Complex sexually dimorphic traits shape the parallel evolution of a novel reproductive strategy in Sulawesi ricefishes (Adrianichthyidae)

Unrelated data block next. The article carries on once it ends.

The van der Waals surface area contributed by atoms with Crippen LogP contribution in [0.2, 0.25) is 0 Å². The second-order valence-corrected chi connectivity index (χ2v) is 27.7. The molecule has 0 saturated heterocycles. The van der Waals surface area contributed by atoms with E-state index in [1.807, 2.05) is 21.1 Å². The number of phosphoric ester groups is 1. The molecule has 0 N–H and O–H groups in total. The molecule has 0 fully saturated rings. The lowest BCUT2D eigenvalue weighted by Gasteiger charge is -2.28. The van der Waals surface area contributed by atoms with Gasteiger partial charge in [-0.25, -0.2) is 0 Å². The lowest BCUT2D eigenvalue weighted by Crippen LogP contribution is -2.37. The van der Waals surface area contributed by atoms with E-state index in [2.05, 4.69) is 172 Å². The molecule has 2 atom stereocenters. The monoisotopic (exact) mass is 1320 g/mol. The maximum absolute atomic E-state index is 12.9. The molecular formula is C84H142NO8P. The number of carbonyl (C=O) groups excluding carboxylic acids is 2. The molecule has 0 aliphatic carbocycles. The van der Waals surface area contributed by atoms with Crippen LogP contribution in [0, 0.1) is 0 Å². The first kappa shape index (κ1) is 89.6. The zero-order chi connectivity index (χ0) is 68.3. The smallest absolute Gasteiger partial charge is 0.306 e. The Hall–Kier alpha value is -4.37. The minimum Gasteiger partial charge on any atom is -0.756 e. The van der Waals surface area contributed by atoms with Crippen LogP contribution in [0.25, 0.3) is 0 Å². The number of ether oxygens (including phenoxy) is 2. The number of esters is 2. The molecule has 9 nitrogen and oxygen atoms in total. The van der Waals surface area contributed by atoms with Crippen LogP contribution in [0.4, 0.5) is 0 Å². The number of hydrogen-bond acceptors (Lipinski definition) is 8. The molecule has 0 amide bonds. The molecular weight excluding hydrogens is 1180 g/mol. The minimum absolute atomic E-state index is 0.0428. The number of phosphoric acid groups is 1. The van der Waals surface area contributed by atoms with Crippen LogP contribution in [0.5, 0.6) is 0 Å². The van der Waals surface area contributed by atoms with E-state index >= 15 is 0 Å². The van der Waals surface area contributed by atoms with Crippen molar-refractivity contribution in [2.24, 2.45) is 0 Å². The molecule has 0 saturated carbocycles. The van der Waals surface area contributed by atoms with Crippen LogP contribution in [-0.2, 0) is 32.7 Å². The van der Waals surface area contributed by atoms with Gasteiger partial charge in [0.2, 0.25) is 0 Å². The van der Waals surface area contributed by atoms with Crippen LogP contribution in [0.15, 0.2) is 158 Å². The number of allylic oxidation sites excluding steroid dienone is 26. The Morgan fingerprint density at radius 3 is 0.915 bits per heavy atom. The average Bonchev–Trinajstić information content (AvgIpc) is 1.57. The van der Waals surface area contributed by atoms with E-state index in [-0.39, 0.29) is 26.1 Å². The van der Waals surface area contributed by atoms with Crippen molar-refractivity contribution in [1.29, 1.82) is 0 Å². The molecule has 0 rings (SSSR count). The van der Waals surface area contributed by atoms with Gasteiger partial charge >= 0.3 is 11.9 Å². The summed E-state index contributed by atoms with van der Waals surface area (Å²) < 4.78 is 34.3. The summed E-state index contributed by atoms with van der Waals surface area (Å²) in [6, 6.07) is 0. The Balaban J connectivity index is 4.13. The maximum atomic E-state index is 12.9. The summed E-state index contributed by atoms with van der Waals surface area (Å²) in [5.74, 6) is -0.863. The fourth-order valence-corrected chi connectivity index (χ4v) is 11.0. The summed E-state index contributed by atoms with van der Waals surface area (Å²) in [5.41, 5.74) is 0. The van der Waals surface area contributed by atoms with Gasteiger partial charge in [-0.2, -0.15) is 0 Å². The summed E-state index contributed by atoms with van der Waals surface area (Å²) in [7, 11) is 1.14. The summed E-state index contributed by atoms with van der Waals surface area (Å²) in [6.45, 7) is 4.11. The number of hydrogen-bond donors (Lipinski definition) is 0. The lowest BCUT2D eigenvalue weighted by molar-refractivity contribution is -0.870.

Pelvic brooding is a form of uni-parental care, and likely evolved in parallel in two lineages of Sulawesi ricefishes. Contrary to all other ricefishes, females of pelvic brooding species do not deposit eggs at a substrate (transfer brooding), but carry them until the fry hatches. We assume that modifications reducing the costs of egg carrying are beneficial for pelvic brooding females, but likely disadvantageous in conspecific males, which might be resolved by the evolution of sexual dimorphism via sexual antagonistic selection. Thus we hypothesize that the evolution of pelvic brooding gave rise to female-specific skeletal adaptations that are shared by both pelvic brooding lineages, but are absent in conspecific males and transfer brooding species. To tackle this, we combine 3D-imaging and morphometrics to analyze skeletal adaptations to pelvic brooding.